Cruise Food

Thirty-seven years
ago, Doug and I took a honeymoon cruise from NY harbor to beautiful Bermuda. We
were told by well-traveled family members that the food onboard is delicious,
and constantly available. That wasn’t the case on our trip. In addition, the
ship’s stabilizers weren’t quite up to snuff. Suffice to say, the cruise didn’t
leave a very good impression in our minds.
Friends who are avid
cruisers, mentioned to us last month that they were taking a cruise from Fort
Lauderdale to Mexico, and that we should give cruising another try. They
assured us that that ships and the cuisine have improved tremendously since our
earlier trip.
Doug and I took the
leap and signed up for the same cruise as our friends, and are we glad we did!
We sailed on the Caribbean Princess to Cozumel and Costa Maya, Mexico.
We could write endless
about the experience, which was overwhelmingly positive, but we’ll stick to the food for now.
It
was truly awesome, in a number of ways.
With more than 3,000
passengers and about 1,100 crew to feed, the ship’s dining operation produced
12,000 meals daily plus a seemingly endless array of snacks and deserts. And
if we just couldn’t wait for the next meal, we didn’t have to. We could graze the buffet, order a
hot-pressed sandwich or stroll over to an on-deck pizza stand for a hot slice
straight from the oven.

Succulent Cioppino on board the Caribbean Princess
The food was uniformly
good-to-excellent, with just two disappointments. The first was that getting meat
cooked as ordered turned out to be hit or miss. Most attempts were either
underdone or overdone. Yet somehow the seafood was always succulent (including
fork-tender calamari) and the pasta perfectly al dente.
We got a special treat
midway through the cruise when the head chef hosted a culinary demonstration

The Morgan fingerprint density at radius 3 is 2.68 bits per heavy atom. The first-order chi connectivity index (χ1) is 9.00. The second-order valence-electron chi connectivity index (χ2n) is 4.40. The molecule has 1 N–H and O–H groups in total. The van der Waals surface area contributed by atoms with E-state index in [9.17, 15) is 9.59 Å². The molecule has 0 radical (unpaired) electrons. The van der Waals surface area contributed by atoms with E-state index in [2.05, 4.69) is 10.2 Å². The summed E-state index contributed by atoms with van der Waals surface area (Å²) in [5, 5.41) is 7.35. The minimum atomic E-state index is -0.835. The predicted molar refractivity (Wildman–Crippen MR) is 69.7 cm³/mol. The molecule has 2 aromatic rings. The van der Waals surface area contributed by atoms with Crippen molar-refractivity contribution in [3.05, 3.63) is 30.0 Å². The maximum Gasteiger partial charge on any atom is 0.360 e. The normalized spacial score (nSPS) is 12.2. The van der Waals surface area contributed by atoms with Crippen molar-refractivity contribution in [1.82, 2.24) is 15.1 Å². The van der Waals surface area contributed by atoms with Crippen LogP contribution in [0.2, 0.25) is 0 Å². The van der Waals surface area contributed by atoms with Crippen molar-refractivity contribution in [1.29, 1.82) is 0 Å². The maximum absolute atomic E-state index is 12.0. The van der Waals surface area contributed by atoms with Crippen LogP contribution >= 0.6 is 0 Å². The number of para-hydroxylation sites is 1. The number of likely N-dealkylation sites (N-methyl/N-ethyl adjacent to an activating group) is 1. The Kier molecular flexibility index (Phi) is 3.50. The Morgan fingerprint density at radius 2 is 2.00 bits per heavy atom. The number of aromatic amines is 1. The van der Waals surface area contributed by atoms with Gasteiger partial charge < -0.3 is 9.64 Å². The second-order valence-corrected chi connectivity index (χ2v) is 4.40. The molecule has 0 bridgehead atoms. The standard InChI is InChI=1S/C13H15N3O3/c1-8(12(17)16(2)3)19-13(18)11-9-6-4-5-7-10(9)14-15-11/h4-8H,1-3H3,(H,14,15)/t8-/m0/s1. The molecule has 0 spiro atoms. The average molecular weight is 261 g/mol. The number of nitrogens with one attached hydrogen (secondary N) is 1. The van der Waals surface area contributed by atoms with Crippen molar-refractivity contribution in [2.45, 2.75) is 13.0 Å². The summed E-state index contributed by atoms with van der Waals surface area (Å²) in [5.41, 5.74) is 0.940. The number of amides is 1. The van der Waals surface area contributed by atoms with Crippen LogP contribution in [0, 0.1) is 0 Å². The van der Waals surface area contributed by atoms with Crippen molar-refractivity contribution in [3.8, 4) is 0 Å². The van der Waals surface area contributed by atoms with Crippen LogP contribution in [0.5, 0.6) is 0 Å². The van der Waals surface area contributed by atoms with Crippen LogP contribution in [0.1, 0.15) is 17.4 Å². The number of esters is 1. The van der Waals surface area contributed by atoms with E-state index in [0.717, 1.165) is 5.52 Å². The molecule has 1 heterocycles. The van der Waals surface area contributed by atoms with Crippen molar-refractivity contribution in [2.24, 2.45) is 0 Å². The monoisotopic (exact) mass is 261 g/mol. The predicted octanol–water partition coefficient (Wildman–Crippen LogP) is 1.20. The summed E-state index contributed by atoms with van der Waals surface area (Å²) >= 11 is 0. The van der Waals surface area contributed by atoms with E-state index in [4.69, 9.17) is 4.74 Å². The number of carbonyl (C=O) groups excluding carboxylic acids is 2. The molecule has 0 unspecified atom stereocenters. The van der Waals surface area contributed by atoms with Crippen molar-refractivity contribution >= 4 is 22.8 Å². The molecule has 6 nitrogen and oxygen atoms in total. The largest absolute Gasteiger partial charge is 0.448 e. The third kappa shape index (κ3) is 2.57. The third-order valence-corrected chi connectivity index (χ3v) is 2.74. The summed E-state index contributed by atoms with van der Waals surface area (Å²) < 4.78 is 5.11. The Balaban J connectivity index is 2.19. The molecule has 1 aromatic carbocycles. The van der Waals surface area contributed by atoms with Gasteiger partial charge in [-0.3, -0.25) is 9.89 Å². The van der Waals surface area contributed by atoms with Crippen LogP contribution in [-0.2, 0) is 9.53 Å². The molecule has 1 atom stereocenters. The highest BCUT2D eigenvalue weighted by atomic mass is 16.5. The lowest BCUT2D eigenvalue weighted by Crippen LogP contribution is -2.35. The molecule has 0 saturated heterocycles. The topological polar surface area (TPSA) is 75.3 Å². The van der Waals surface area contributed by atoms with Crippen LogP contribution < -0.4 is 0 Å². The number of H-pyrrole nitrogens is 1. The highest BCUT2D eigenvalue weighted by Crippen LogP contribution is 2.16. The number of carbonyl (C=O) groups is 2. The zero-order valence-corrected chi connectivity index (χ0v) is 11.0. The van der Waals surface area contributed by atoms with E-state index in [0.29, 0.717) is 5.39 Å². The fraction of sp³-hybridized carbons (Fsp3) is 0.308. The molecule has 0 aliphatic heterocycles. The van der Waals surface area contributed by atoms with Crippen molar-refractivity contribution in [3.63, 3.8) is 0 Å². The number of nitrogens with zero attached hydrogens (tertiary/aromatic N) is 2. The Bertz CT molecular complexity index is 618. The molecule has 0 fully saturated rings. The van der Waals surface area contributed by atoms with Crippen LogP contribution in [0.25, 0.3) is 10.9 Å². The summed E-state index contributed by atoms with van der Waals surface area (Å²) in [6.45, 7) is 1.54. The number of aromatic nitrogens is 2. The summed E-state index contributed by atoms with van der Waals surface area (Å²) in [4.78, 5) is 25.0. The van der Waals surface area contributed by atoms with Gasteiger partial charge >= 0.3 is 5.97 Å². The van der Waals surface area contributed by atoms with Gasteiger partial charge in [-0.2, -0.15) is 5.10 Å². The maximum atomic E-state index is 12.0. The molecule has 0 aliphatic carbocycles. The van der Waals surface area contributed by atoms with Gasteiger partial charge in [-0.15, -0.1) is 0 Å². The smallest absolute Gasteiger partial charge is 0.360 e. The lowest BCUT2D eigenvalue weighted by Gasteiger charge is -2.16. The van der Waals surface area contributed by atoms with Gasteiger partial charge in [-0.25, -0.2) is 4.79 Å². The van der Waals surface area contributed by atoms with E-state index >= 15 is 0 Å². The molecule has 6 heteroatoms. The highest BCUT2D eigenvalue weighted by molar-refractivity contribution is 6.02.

and answered questions about the floating feast that he has overseen for more
than 30 years. We were most impressed to learn that nearly everything was made
onboard from scratch, including the soup stock and ice cream.
To top it off, we
toured one of the ship’s seven galleys and were happy to see that every surface
gleamed.
Our shore excursion time
was limited, so we used it to observe local culture and tour magnificent Mayan ruins. Along the way, we watched plenty of hungry fellow tourists flocking to
familiar restaurant logos, such as Hooters and the Hard Rock Café.
Awesome shrimp fajitas at El Coctelito, in Cozumel, Mexico

We passed them all and
ate our one on-shore meal in Cozumel at El Coctelito, an open-air sports bar of
sorts on the waterfront. It sure wasn’t fancy: No roof, no walls, no booths.
Just plastic patio furniture, palm trees and a limitless view of crystal blue
water.

The food was fabulous,
including great, green mounds of butter-smooth guacamole that the chef mashed
by hand as we watched. And those fat, juicy shrimp! Wonderful.
Sadly, there was
indeed a second dining disappointment during our nearly week-long cruise:
Nothing Armenian or Middle Eastern showed up on any menu. Despite that, we both
showed admirable discipline in not skipping any meals. It was the least we could
do for our readers.
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